It's been a busy month here at pole. We finally got the summer people out of our hair and it was time to get down to business, getting things done before it gets dark and too cold. The cargo people were busy putting all the vessel cargo into its appropriate spot for the winter. There was all the station closing tasking too.
Several of my experiments are dormant in the summer so I've been turning them on. I found a lot of general lab maintenence that needed to be done, so I've been pretty busy lately.
The sunset was pretty amazing. Its hard to pin down the actual event-- the sun sets, but then images of it continue to appear at various heights above the horizon due to the earth's atmosphere acting like a lens. There were several visible "sun"sets, but the actual event was obscured by heavy cloud cover. A party was held in the new station on one evening.
What was even better than the sunset is all the amazing sunset colors in the sky--both before and after the sunset. There is still a little section of the horizon showing blues and pinks, and it is almost three weeks since sunset. It seemed quite light out for a while, and then late last week it got dark in a hurry. The skies have been quite clear lately and we've all been excitedly watching as each new star appears in the sky. The Southern Cross is very clear now. I can tell the night sky is going to be totally amazing when its really dark-- more stars than this city kid has ever seen! There are two bright, colorful objects that I think are planets--I need to ask one of the astronomers. One of them is orange, and looks like the brightest star I've ever seen. The other one also looks like a very bright star, but seems to change colors--green and red and white.
The moon came up Monday the 9th, a full moon. I got up and came out of my tat and actually let out a yelp I was so startled by the moon!! For a second I thought it was the sun. I took a couple pictures, although they didn't turn out that well. They're on my website.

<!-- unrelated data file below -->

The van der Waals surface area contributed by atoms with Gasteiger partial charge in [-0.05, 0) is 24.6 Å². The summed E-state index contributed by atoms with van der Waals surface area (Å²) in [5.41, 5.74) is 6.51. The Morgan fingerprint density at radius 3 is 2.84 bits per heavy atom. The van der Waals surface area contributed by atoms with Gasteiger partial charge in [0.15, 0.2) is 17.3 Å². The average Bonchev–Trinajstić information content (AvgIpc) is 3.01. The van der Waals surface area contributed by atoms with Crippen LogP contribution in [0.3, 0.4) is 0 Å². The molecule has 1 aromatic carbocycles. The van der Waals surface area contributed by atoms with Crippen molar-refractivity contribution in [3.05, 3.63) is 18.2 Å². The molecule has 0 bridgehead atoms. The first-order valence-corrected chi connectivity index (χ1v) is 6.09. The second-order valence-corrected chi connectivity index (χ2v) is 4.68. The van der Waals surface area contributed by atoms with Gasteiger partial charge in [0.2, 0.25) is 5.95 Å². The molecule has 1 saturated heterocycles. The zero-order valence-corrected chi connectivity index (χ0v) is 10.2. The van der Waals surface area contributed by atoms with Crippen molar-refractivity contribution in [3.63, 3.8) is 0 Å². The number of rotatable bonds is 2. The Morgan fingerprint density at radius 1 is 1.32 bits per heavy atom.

A few people claimed to have seen aurorae, then today someone made an all-call that there was an aurora, so I went outside. At first I didn't think I saw it, but then I realized what looked like a whispy cloud was really a faint aurora! It was a bit underwhelming, especially after spending all summer looking at some beautiful aurora shots hung up in the galley, but I know they'll get better as it gets darker. This is supposed to be a fantastic year for them--magnetic and solar activity is very high!
The water usage in the dome is unlimited in the winter--it comes directly from the main water well on station. Water for the tats and the el dorm comes from a small snow melter outside Chades, the tat bathroom. Jake, one of the equipment operators, drives a large pile of snow over every 4 days or so. The pile is much larger than the melter, and if we did fill the melter all the way it wouldn't be able to provide enough heat to melt all the snow. Instead, we all throw in a couple shovelfuls of snow every time we pass by--that way there is a more even, constant flow of snow into the melter, and the whole system is much more efficient. Because I prefer the shower in Chades I am still restricted to two two minute showers a week, but it really doesn't seem that bad. I wouldn't want to shower much more than that-- my skin is dry enough down here already!
The first Saturday of every month is a holiday--its nice having a two day weekend. Of course the cooks also get the day off. So, last Saturday Meghan and I made calzones for the station. We made about 20 special order individual ones and then 4 large ones for everyone else. It was a lot of fun, and they came out really well! We got a huge amount of apples right at station close, and they aren't keeping very well--most of them are mushy and some are rotten inside. Instead of letting them all go to waste I've decided to make some apple muffins and apple bread this weekend. It should be fun (I love baking!) and its also nice to have fresh food on Sunday, instead of just the leftover fridge.
copyright 2001 Andrea Grant
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